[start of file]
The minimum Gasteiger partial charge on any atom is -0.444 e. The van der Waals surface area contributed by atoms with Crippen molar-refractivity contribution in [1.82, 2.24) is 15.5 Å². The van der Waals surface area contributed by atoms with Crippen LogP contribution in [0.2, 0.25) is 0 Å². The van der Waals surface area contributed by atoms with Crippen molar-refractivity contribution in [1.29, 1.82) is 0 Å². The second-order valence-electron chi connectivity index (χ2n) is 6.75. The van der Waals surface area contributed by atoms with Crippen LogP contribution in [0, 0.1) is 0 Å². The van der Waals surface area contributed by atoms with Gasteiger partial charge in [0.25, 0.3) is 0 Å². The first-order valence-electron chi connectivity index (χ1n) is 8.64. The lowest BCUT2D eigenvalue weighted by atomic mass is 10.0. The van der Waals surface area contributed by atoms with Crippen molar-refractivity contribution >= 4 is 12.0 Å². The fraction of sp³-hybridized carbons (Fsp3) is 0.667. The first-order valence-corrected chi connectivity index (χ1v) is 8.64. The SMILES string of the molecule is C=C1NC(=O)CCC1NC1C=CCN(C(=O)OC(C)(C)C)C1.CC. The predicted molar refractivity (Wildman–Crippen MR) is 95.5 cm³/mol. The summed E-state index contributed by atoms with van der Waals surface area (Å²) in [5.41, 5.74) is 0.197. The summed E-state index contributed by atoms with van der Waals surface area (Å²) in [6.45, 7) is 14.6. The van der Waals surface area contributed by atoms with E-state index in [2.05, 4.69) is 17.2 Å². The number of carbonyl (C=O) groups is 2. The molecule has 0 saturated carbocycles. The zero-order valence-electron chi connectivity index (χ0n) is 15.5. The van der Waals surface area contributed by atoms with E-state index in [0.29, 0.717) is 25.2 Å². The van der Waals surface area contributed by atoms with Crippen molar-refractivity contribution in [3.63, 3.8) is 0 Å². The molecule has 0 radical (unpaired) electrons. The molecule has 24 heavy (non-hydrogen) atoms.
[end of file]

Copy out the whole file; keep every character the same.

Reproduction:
The minimum Gasteiger partial charge on any atom is -0.444 e. The van der Waals surface area contributed by atoms with Crippen molar-refractivity contribution in [1.82, 2.24) is 15.5 Å². The van der Waals surface area contributed by atoms with Crippen LogP contribution in [0.2, 0.25) is 0 Å². The van der Waals surface area contributed by atoms with Crippen molar-refractivity contribution in [1.29, 1.82) is 0 Å². The second-order valence-electron chi connectivity index (χ2n) is 6.75. The van der Waals surface area contributed by atoms with Crippen LogP contribution in [0, 0.1) is 0 Å². The van der Waals surface area contributed by atoms with Gasteiger partial charge in [0.25, 0.3) is 0 Å². The first-order valence-electron chi connectivity index (χ1n) is 8.64. The lowest BCUT2D eigenvalue weighted by atomic mass is 10.0. The van der Waals surface area contributed by atoms with Crippen molar-refractivity contribution >= 4 is 12.0 Å². The fraction of sp³-hybridized carbons (Fsp3) is 0.667. The first-order valence-corrected chi connectivity index (χ1v) is 8.64. The SMILES string of the molecule is C=C1NC(=O)CCC1NC1C=CCN(C(=O)OC(C)(C)C)C1.CC. The predicted molar refractivity (Wildman–Crippen MR) is 95.5 cm³/mol. The summed E-state index contributed by atoms with van der Waals surface area (Å²) in [5.41, 5.74) is 0.197. The summed E-state index contributed by atoms with van der Waals surface area (Å²) in [6.45, 7) is 14.6. The van der Waals surface area contributed by atoms with E-state index in [2.05, 4.69) is 17.2 Å². The number of carbonyl (C=O) groups is 2. The molecule has 0 saturated carbocycles. The zero-order valence-electron chi connectivity index (χ0n) is 15.5. The van der Waals surface area contributed by atoms with E-state index in [0.29, 0.717) is 25.2 Å². The van der Waals surface area contributed by atoms with Crippen molar-refractivity contribution in [3.63, 3.8) is 0 Å². The molecule has 0 radical (unpaired) electrons. The molecule has 24 heavy (non-hydrogen) atoms.